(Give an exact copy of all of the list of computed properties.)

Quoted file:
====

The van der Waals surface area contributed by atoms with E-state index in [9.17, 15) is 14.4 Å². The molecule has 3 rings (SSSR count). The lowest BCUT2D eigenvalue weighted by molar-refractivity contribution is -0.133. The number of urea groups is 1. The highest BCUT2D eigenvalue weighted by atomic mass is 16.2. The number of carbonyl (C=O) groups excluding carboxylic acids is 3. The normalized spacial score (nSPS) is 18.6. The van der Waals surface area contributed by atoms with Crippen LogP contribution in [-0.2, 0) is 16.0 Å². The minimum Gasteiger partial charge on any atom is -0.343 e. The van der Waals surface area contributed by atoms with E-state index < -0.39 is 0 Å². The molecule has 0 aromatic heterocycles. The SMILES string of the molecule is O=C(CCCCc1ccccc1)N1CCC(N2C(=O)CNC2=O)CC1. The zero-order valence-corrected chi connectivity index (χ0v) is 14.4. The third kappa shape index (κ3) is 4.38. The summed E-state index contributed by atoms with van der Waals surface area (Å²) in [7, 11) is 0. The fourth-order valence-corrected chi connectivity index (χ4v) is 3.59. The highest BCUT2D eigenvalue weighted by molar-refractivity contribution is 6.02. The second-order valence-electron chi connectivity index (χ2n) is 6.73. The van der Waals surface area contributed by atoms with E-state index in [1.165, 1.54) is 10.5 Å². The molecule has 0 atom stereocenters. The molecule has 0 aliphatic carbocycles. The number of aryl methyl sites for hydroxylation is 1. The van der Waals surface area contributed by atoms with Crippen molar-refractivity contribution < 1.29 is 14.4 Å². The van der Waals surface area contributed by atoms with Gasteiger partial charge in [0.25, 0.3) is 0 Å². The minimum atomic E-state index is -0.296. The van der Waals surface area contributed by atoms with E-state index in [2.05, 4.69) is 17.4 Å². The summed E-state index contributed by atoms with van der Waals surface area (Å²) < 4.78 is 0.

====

The van der Waals surface area contributed by atoms with E-state index in [9.17, 15) is 14.4 Å². The molecule has 3 rings (SSSR count). The lowest BCUT2D eigenvalue weighted by molar-refractivity contribution is -0.133. The number of urea groups is 1. The highest BCUT2D eigenvalue weighted by atomic mass is 16.2. The number of carbonyl (C=O) groups excluding carboxylic acids is 3. The normalized spacial score (nSPS) is 18.6. The van der Waals surface area contributed by atoms with Crippen LogP contribution in [-0.2, 0) is 16.0 Å². The minimum Gasteiger partial charge on any atom is -0.343 e. The van der Waals surface area contributed by atoms with E-state index < -0.39 is 0 Å². The molecule has 0 aromatic heterocycles. The SMILES string of the molecule is O=C(CCCCc1ccccc1)N1CCC(N2C(=O)CNC2=O)CC1. The zero-order valence-corrected chi connectivity index (χ0v) is 14.4. The third kappa shape index (κ3) is 4.38. The summed E-state index contributed by atoms with van der Waals surface area (Å²) in [7, 11) is 0. The fourth-order valence-corrected chi connectivity index (χ4v) is 3.59. The highest BCUT2D eigenvalue weighted by molar-refractivity contribution is 6.02. The second-order valence-electron chi connectivity index (χ2n) is 6.73. The van der Waals surface area contributed by atoms with E-state index in [1.165, 1.54) is 10.5 Å². The molecule has 0 atom stereocenters. The molecule has 0 aliphatic carbocycles. The number of aryl methyl sites for hydroxylation is 1. The van der Waals surface area contributed by atoms with Crippen molar-refractivity contribution < 1.29 is 14.4 Å². The van der Waals surface area contributed by atoms with Gasteiger partial charge in [0.25, 0.3) is 0 Å². The minimum atomic E-state index is -0.296. The van der Waals surface area contributed by atoms with E-state index in [2.05, 4.69) is 17.4 Å². The summed E-state index contributed by atoms with van der Waals surface area (Å²) < 4.78 is 0.